Sad but true
If you want to control Donald Trump, say something nice about him.
That’s the lesson conveyed by a number of people who worked for President Trump during the 2016 presidential election. The former staffers tell Politico that they would selectively feed Trump positive stories about him in order to limit his outbursts on Twitter, which were causing a distraction and presumably hurting his image.
“If candidate Trump was upset about unfair coverage, it was productive to show him that he was getting fair coverage from outlets that were persuadable,” Trump’s former communications director Sam Nunberg told Politoco. “The same media that our base digests and prefers is going to be the base for his support. I would assume the president would like to see positive and preferential treatment from those outlets and that would help the operation overall.”
Interestingly, the report also says the reason the strategy worked was that Trump “rarely reads anything online,” instead getting his news from traditional print newspapers and cable news. But the deeper, obvious take away is the theory that Trump makes impulsive decisions, often dictated by the last people who speak with him before a choice is settled on.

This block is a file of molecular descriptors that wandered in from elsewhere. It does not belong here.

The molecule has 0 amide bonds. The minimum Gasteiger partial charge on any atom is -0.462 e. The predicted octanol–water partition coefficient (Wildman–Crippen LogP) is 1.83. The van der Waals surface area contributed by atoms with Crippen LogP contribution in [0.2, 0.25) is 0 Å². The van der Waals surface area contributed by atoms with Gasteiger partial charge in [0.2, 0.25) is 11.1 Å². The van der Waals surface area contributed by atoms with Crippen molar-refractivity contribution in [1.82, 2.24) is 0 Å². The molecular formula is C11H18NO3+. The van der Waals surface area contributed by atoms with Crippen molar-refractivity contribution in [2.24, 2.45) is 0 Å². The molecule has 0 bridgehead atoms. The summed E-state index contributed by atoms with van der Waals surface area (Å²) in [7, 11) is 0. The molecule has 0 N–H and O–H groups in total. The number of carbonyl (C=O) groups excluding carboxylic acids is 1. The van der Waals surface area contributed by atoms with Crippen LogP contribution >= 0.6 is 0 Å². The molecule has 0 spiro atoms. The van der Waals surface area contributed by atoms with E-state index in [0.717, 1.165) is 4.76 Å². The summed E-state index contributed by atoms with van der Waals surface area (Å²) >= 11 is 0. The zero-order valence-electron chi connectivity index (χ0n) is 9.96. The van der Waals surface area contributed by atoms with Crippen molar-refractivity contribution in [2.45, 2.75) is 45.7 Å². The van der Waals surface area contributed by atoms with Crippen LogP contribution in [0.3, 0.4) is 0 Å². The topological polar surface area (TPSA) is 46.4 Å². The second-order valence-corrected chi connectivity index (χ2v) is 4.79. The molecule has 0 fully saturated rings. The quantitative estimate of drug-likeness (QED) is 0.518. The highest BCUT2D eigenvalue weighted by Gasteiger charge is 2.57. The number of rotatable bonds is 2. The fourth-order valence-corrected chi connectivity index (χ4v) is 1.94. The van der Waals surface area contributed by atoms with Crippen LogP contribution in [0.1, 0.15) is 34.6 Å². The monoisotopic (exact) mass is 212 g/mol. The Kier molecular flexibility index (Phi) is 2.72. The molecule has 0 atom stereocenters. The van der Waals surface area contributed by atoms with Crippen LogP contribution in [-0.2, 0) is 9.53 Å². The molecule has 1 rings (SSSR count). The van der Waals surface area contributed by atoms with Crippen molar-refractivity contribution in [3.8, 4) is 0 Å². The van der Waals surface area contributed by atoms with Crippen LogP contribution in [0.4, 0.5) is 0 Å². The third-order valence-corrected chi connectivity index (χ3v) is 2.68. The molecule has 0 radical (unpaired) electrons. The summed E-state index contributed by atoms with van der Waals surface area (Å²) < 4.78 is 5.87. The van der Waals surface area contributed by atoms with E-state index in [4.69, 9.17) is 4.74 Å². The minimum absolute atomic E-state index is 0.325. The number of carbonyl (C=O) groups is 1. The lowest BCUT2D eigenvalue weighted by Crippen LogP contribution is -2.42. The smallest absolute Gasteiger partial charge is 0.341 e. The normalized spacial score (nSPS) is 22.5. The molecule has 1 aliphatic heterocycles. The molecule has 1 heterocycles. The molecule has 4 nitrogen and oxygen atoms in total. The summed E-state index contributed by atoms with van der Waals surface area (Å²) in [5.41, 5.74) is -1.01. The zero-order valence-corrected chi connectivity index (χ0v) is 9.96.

National Review’s Romesh Ponnuru writes, “The story is being taken to confirm that Trump is a thin-skinned narcissist with a small attention span–and parts of it do indeed reinforce that impression.”
That’s not to say progressives can compliment Trump into failure but it does give a deeper sense into what puts Trump reactive mode: critical stories and feeling like he doesn’t have someone speaking on behalf of his side of the argument.